Success in flood control in the Netherlands

CBS 60 Minutes, September 23, 2018.  If you missed it, the link to the full segment is below.  Here are some excerpts and of course a comment from me here and there.

Holland is about twice the size of New Jersey and is one of the world’s most densely populated countries. Much of it is below sea level, yet the Dutch don’t bother with flood insurance. They don’t need it. As the U.S. cleans up from Hurricane Florence, we were wondering, do the Dutch have a solution?

We met a Dutchman – Henk Ovink – who says it’s time to rewrite America’s disaster playbook entirely.

“The storms are perhaps man-caused and you can debate that, but the catastrophes because of the storms? Uh, those are man-made.” Hank Ovink.

Henk is the world’s only water ambassador, appointed by the Netherlands, says damage from hurricanes could be lessened with the help of Dutch-innovated storm water management

FEMA and many other federal, state and local agencies do a tremendous job in advanced warning and managing the aftermath…  Katrina, Harvey, Sandy, Florence.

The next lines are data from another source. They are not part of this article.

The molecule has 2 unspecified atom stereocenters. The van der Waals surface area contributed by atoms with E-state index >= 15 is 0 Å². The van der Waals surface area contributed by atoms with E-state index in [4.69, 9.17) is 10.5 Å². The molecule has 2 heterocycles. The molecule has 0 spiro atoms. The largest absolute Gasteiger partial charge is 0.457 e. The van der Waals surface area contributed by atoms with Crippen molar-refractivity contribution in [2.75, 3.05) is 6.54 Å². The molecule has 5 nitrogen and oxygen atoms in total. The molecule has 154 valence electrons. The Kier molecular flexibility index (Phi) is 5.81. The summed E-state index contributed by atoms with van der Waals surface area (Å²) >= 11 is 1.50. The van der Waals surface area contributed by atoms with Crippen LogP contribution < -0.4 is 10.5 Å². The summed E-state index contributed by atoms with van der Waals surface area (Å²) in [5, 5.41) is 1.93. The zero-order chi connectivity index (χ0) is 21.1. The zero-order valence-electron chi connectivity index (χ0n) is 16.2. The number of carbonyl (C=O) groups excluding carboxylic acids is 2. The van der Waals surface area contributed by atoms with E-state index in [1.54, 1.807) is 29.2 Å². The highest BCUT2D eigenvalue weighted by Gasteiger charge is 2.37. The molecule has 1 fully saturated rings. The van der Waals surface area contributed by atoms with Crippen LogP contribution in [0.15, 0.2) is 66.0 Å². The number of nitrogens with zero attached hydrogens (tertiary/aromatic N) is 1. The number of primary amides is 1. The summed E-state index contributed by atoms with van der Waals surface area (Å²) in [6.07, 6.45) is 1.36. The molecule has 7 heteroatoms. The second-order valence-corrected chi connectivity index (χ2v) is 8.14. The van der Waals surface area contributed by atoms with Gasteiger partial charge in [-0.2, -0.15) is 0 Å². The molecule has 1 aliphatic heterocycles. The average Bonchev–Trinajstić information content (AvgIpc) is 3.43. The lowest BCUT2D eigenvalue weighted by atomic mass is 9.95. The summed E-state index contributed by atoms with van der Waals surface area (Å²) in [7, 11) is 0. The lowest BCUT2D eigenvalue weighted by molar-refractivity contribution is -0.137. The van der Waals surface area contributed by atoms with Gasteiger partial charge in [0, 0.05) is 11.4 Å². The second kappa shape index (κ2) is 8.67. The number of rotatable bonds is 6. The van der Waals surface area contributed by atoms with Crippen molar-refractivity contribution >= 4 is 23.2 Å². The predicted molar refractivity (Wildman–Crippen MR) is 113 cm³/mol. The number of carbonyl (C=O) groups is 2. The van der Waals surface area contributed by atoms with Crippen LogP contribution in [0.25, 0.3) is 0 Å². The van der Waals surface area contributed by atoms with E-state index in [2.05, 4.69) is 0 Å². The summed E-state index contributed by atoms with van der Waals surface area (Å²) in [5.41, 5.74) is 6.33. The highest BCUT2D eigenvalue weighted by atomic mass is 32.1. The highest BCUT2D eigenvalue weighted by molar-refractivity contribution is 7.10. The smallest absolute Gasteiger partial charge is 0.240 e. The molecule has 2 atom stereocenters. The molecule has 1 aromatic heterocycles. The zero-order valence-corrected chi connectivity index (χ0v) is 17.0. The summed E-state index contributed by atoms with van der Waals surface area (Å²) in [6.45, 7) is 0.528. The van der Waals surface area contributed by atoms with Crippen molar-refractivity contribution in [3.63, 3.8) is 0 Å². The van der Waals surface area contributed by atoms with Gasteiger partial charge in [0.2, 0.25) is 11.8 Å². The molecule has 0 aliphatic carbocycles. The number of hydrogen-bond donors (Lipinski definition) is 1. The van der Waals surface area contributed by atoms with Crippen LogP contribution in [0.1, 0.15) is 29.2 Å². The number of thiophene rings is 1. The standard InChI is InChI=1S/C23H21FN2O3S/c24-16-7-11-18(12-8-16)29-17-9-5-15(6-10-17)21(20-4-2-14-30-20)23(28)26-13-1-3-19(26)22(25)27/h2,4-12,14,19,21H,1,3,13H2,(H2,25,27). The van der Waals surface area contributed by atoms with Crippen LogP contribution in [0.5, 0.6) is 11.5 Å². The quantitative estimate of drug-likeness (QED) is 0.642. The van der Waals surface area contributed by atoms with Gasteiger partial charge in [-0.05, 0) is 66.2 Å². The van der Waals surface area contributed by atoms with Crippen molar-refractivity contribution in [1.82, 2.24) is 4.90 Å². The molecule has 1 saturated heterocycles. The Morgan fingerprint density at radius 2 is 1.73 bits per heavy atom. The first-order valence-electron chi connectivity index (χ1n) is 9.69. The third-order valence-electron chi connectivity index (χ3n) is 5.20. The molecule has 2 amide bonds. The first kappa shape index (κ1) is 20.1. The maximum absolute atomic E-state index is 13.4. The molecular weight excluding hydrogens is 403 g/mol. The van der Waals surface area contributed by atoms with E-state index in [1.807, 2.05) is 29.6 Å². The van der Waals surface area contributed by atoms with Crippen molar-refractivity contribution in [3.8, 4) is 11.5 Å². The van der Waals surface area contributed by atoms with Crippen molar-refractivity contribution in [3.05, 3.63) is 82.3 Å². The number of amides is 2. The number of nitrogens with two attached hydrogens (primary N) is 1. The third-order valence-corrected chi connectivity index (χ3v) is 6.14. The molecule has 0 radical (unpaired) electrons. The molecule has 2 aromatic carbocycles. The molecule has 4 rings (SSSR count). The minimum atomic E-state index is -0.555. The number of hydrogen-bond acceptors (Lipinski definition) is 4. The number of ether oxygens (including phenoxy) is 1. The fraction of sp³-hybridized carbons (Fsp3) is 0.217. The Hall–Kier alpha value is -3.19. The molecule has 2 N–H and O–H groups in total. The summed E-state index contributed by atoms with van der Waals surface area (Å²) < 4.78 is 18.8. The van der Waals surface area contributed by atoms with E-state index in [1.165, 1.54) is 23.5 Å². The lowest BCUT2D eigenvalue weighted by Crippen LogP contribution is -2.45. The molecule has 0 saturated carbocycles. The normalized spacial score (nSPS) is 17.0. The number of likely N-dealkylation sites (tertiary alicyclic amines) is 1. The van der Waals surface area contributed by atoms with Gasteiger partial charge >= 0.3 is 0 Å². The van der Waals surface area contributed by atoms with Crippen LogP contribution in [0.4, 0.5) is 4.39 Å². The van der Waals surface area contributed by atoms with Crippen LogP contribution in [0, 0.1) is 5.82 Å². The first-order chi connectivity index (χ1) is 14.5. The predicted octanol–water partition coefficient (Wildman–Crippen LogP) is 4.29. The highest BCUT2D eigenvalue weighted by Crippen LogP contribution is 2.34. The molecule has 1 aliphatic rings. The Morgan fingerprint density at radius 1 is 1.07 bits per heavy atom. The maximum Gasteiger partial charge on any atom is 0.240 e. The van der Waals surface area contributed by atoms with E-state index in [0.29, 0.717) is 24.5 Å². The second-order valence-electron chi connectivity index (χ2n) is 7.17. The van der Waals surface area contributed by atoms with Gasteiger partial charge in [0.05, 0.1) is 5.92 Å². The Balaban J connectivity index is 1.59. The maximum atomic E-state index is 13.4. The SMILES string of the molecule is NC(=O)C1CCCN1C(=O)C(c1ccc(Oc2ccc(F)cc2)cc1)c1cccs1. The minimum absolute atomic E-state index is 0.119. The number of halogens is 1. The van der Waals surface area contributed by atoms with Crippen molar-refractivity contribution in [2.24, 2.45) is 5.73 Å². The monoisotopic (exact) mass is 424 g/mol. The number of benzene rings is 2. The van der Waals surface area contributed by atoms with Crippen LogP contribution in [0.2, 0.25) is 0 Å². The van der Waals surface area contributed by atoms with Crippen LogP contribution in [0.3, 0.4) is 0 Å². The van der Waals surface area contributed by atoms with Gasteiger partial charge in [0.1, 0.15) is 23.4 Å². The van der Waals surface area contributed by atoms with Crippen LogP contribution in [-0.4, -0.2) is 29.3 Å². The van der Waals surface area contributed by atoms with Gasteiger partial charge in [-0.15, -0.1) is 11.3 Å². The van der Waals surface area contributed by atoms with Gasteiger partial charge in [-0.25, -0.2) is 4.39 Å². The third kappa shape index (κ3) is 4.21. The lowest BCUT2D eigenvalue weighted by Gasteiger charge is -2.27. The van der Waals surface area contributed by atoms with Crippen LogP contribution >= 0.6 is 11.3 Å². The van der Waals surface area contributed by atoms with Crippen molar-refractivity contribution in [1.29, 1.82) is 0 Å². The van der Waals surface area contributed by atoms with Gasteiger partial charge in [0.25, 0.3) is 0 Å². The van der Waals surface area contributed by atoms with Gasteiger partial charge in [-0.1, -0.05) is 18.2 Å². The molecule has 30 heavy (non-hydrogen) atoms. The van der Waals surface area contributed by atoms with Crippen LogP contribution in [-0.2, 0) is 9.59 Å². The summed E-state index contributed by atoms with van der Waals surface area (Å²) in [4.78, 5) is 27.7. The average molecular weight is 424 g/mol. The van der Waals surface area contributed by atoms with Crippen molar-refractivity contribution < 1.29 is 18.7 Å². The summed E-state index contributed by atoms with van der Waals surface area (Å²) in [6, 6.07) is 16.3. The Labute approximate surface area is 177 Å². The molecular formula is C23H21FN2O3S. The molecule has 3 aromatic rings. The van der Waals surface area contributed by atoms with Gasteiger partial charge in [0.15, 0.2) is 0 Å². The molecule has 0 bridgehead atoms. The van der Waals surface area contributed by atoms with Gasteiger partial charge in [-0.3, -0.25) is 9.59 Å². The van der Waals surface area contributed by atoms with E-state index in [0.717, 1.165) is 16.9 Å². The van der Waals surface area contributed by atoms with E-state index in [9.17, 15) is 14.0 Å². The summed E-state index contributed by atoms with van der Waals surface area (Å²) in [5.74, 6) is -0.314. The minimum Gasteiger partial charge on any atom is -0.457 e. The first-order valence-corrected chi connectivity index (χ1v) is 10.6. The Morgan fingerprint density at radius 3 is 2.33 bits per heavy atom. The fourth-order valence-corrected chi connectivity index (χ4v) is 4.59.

But we spend billions on the aftermath …  the Netherlands spent billions on managing the storm water to eliminate the flooding.  It was not easy!

The Netherland gates took six years to build and cost $500 million.  Bill Whitaker: That’s a big investment for something that you’ve only had to use once or twice since it was built. Henk Ovink: $150 billion were lost in New Orleans. I don’t think I need to say more. How many people were killed? Sandy, another storm, $70 billion. We don’t have those damages.

Henk has been consulting with FEMA and other US government agencies for years… apparently we must be slow learners.

Why is it we can always find the money for wars, but not domestic priorities.

***** S&E *****

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